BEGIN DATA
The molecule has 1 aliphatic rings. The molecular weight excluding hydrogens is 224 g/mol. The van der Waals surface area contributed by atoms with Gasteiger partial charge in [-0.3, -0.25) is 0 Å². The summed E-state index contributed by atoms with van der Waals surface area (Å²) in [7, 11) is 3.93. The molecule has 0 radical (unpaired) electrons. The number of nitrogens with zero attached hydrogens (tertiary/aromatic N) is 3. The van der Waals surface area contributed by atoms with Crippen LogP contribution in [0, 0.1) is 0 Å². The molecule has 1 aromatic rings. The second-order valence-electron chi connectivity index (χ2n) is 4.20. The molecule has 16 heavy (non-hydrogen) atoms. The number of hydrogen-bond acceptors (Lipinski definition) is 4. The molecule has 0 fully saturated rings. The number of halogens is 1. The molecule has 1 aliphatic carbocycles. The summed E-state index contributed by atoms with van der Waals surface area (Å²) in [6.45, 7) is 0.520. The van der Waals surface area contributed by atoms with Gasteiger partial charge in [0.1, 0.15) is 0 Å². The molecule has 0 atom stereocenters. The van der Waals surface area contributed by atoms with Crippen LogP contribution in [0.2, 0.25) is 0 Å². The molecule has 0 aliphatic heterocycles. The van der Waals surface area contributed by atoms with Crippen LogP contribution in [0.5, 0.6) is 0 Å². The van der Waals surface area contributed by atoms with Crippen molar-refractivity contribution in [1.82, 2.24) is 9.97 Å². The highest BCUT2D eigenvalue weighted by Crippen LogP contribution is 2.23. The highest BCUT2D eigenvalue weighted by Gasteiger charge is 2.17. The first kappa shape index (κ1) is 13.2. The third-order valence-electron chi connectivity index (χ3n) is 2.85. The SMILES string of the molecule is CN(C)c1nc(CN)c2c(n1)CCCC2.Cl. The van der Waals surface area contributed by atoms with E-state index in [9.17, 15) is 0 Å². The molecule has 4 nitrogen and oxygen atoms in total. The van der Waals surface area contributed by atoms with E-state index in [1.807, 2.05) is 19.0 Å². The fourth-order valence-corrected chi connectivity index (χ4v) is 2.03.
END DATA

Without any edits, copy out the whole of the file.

The molecule has 1 aliphatic rings. The molecular weight excluding hydrogens is 224 g/mol. The van der Waals surface area contributed by atoms with Gasteiger partial charge in [-0.3, -0.25) is 0 Å². The summed E-state index contributed by atoms with van der Waals surface area (Å²) in [7, 11) is 3.93. The molecule has 0 radical (unpaired) electrons. The number of nitrogens with zero attached hydrogens (tertiary/aromatic N) is 3. The van der Waals surface area contributed by atoms with Crippen LogP contribution in [0, 0.1) is 0 Å². The molecule has 1 aromatic rings. The second-order valence-electron chi connectivity index (χ2n) is 4.20. The molecule has 16 heavy (non-hydrogen) atoms. The number of hydrogen-bond acceptors (Lipinski definition) is 4. The molecule has 0 fully saturated rings. The number of halogens is 1. The molecule has 1 aliphatic carbocycles. The summed E-state index contributed by atoms with van der Waals surface area (Å²) in [6.45, 7) is 0.520. The van der Waals surface area contributed by atoms with Gasteiger partial charge in [0.1, 0.15) is 0 Å². The molecule has 0 atom stereocenters. The van der Waals surface area contributed by atoms with Crippen LogP contribution in [0.2, 0.25) is 0 Å². The molecule has 0 aliphatic heterocycles. The van der Waals surface area contributed by atoms with Crippen LogP contribution in [0.5, 0.6) is 0 Å². The van der Waals surface area contributed by atoms with Crippen molar-refractivity contribution in [1.82, 2.24) is 9.97 Å². The highest BCUT2D eigenvalue weighted by Crippen LogP contribution is 2.23. The highest BCUT2D eigenvalue weighted by Gasteiger charge is 2.17. The first kappa shape index (κ1) is 13.2. The third-order valence-electron chi connectivity index (χ3n) is 2.85. The SMILES string of the molecule is CN(C)c1nc(CN)c2c(n1)CCCC2.Cl. The van der Waals surface area contributed by atoms with E-state index in [9.17, 15) is 0 Å². The molecule has 4 nitrogen and oxygen atoms in total. The van der Waals surface area contributed by atoms with E-state index in [1.807, 2.05) is 19.0 Å². The fourth-order valence-corrected chi connectivity index (χ4v) is 2.03.